2.1: 100, 1, or $\frac{1}{100}$?
Clare said she sees 100.
Tyler says he sees 1.
Mai says she sees $\frac{1}{100}$.
Let’s explore patterns with exponents when we multiply powers of 10.
Clare said she sees 100.
Tyler says he sees 1.
Mai says she sees $\frac{1}{100}$.
In the diagram, the medium rectangle is made up of 10 small squares. The large square is made up of 10 medium rectangles.
expression | expanded | single power of 10 | |
---|---|---|---|
Row 1 | $10^2 \boldcdot 10^3$ | $(10 \boldcdot 10)(10\boldcdot 10 \boldcdot 10)$ | $10^5$ |
Row 2 | $10^4 \boldcdot 10^3$ | ||
Row 3 | $10^4 \boldcdot 10^4$ | ||
Row 4 | $(10 \boldcdot 10 \boldcdot 10)(10 \boldcdot 10 \boldcdot 10 \boldcdot 10 \boldcdot 10)$ | ||
Row 5 | $10^{18} \boldcdot 10^{23}$ |
There are four ways to make $10^4$ by multiplying smaller, positive powers of 10.
$$10^1 \boldcdot 10^1 \boldcdot 10^1 \boldcdot 10^1$$
$$10^1 \boldcdot 10^1 \boldcdot 10^2$$
$$10^1 \boldcdot 10^3$$
$$10^2 \boldcdot 10^2$$
(This list is complete if you don't pay attention to the order you write them in. For example, we are only counting $10^1 \boldcdot 10^3$ and $10^3 \boldcdot 10^1$ once.)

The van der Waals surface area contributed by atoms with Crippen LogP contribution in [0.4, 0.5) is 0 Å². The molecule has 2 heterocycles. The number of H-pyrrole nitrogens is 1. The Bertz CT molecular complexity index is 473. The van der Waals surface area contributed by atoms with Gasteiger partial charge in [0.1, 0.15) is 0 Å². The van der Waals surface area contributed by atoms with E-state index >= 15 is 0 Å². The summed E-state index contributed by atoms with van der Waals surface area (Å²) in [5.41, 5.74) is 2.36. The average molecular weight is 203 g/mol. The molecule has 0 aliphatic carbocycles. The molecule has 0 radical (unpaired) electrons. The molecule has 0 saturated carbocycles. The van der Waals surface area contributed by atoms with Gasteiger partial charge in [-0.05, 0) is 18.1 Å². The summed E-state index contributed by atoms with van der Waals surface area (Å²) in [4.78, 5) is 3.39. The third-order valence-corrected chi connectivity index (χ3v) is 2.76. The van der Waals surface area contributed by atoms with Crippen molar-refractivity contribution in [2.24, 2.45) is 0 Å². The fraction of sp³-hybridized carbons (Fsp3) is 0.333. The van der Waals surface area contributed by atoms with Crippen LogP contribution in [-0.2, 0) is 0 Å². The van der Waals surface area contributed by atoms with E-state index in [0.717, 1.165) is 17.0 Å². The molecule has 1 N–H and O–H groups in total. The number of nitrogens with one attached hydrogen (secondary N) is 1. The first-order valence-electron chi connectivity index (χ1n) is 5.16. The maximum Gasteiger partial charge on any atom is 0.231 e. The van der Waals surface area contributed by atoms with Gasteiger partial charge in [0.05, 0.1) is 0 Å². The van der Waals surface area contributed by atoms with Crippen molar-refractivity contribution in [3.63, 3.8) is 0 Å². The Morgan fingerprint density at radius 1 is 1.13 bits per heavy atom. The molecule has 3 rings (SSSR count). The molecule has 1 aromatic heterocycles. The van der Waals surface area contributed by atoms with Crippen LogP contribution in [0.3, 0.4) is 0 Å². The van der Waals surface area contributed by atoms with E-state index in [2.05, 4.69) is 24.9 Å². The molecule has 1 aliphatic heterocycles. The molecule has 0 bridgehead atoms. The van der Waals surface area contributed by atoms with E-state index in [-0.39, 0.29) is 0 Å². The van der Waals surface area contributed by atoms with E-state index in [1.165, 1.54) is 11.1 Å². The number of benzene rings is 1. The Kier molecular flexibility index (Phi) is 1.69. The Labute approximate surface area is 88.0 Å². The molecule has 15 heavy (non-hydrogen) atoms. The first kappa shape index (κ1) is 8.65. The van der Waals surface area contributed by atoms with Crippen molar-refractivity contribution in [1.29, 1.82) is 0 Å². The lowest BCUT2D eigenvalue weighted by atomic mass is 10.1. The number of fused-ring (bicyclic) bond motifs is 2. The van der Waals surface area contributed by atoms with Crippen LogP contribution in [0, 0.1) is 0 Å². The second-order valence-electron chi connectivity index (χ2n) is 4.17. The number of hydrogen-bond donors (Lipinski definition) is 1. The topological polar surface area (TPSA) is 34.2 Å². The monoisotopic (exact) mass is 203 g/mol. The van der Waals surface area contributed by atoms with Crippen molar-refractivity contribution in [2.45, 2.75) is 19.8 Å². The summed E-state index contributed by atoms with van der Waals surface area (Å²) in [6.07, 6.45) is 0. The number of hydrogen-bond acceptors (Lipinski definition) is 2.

In this lesson, we developed a rule for multiplying powers of 10: multiplying powers of 10 corresponds to adding the exponents together. To see this, multiply $10^5$ and $10^2$. We know that $10^5$ has five factors that are 10 and $10^2$ has two factors that are 10. That means that $10^5 \boldcdot 10^2$ has 7 factors that are 10. $$10^5 \boldcdot 10^2 =(10 \boldcdot 10 \boldcdot 10 \boldcdot 10 \boldcdot 10) \boldcdot (10 \boldcdot 10)= 10^7.$$This will work for other powers of 10 too. So $10^{14} \boldcdot 10^{47} = 10^{61}$.
This rule makes it easier to understand and work with expressions that have exponents.